What If My Injured Loved One Is a Child or Is So Seriously Injured As To Be Unable To Make a Decision About Retaining a Lawyer?
The rights of children are carefully protected by the courts. Adults can decide to settle a case on their own without any involvement by the courts. However, settlements on behalf of minors almost always require court approval. In fact, typically a “minor’s estate” must be set up in the probate court to approve a settlement in the personal injury action and to oversee disbursement of settlement funds to the minor. This is done for two reasons. The first reason is to ensure the fairness of the settlement amount to the minor and to make sure that the minor’s interests are not “sold down the river” by a self-interested family member or lawyer seeking to capitalize on a quick but inadequate settlement. The second reason is to make sure the minor actually receives the money. This is typically done by having the monies going to the minor placed in an interest-bearing bank account, with a court order stating that the monies are not to be touched by family members or anyone else without prior court approval or until the minor turns eighteen years of age. The Chicago personal injury attorneys of Friedman & Bonebrake, P.c. will ensure that a proper legal guardian (usually a parent) is appointed early on to bring the action on behalf of the minor and that a minor’s estate is opened when a settlement becomes imminent.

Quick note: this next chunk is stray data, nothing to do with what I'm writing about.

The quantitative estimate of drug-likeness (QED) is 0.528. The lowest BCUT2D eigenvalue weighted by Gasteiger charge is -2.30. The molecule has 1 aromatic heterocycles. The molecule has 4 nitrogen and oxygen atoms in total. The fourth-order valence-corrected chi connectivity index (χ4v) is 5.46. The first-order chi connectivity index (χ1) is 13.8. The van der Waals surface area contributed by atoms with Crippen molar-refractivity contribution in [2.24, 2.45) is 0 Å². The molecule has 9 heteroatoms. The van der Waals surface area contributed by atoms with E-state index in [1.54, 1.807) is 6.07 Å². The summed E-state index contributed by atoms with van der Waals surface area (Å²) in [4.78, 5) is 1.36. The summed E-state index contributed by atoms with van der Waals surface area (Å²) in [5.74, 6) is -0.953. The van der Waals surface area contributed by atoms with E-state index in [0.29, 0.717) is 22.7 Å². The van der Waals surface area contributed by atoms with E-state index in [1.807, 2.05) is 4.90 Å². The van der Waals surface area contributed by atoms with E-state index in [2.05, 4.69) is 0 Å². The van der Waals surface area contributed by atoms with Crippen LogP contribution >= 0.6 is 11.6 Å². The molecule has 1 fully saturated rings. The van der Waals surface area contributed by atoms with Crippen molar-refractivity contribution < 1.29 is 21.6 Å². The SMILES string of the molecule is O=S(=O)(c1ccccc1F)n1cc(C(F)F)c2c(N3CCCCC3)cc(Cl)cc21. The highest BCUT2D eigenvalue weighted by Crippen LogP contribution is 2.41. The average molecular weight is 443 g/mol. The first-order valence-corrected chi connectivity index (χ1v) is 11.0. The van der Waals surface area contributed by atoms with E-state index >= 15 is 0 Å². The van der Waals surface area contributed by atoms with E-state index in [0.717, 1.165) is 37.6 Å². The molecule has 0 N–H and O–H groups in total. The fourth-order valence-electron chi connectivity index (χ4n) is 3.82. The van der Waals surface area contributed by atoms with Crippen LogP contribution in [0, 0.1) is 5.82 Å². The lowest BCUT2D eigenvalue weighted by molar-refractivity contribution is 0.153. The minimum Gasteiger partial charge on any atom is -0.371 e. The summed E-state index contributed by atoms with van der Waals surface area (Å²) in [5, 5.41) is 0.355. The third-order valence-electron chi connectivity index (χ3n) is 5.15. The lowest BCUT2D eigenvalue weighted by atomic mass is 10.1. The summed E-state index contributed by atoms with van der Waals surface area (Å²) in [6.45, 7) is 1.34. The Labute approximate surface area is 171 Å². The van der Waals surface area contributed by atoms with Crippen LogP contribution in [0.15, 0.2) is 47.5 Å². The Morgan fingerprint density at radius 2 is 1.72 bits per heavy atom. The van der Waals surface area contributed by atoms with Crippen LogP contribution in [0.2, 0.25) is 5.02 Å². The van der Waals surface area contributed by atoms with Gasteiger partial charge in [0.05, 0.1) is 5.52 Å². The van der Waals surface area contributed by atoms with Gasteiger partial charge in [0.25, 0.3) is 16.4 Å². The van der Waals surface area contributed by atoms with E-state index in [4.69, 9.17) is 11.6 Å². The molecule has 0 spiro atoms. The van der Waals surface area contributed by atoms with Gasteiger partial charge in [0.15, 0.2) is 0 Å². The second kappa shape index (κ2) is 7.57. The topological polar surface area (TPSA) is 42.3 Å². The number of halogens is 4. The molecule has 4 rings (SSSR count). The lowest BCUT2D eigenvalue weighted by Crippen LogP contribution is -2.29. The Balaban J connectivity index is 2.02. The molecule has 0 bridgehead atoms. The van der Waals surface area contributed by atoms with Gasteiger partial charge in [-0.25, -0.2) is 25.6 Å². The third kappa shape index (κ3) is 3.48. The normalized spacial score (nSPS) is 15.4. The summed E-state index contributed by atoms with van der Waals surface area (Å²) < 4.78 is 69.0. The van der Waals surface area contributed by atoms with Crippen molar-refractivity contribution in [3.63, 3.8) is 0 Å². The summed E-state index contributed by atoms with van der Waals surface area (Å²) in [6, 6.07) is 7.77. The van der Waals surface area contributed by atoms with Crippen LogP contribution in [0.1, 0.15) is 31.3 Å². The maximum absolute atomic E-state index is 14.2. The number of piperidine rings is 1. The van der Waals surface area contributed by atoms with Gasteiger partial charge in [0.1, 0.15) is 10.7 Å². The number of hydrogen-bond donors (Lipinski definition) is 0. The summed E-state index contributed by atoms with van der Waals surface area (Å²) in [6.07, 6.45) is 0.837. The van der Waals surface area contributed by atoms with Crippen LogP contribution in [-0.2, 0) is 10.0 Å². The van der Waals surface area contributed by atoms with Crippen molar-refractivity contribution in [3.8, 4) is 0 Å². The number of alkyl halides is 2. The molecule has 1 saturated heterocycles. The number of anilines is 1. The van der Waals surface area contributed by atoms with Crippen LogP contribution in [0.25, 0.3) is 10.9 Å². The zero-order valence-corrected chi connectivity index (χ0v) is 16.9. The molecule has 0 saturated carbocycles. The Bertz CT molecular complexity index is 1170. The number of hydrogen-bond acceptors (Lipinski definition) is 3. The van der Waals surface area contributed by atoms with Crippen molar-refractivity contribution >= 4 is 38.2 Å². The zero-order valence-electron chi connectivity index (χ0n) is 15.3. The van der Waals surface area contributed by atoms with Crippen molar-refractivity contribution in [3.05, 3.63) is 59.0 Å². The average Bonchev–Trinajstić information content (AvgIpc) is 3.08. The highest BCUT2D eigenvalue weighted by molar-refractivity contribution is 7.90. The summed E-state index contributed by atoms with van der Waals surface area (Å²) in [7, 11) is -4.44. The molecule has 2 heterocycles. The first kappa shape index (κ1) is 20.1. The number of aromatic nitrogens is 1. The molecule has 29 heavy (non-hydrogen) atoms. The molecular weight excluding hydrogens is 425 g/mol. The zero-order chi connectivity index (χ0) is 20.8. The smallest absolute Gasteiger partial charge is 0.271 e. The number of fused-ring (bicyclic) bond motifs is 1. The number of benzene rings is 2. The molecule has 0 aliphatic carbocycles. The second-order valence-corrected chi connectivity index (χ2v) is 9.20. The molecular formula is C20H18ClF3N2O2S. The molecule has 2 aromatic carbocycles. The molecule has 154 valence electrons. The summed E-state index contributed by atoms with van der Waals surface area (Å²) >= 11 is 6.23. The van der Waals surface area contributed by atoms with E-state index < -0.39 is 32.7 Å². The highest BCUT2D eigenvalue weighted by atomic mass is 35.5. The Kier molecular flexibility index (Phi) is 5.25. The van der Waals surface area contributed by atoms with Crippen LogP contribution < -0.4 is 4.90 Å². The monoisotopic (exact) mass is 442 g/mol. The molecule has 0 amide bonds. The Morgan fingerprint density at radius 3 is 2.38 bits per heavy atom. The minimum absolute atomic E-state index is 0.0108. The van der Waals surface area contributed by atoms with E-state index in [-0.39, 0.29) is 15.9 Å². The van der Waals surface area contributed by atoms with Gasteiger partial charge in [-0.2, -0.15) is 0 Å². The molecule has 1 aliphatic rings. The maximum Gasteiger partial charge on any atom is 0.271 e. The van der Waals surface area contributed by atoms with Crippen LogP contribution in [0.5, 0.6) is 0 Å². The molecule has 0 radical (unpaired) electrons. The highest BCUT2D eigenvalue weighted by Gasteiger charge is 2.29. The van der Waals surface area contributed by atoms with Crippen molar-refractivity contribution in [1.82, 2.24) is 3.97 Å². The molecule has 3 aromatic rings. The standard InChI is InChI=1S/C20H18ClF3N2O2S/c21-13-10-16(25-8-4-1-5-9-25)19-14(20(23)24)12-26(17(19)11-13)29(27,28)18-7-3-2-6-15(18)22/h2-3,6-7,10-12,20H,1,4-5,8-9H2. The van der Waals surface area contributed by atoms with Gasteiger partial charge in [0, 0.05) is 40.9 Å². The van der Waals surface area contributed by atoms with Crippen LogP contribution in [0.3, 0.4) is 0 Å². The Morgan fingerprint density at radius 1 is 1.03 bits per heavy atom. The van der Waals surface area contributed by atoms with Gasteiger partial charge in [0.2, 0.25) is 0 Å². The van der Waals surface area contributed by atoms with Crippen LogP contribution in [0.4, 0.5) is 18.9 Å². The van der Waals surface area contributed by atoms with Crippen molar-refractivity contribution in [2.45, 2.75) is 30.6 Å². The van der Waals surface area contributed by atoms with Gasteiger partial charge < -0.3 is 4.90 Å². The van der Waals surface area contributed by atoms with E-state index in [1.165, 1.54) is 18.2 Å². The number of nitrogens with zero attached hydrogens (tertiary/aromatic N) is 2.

Like minors, the interests of disabled persons are also carefully protected by the court system. A guardian is typically appointed early on to prosecute the case. Our law firm will work with the family during the initial consultation and thereafter to help determine the most appropriate person to bring the action on behalf of the disabled person and to familiarize the entire family with the process. Like minors’ settlements, settlements for disabled persons (and deceased persons) must be approved by the court. In some cases involving substantial settlements, “special needs trusts” or other financial vehicles are established to allow payment of future medical needs while preserving the disabled person’s government benefits such as public aid or certain types of social security benefits, which might otherwise be terminated due to the government concluding the disabled person is no longer eligible as a result of the settlement monies being received. The Chicago personal injury attorneys of Friedman & Bonebrake, P.C. are familiar with these financial vehicles and will have the family consult with other lawyers or specialists in such financial investments as necessary to make sure the loved one’s future financial needs are considered as part of any settlement.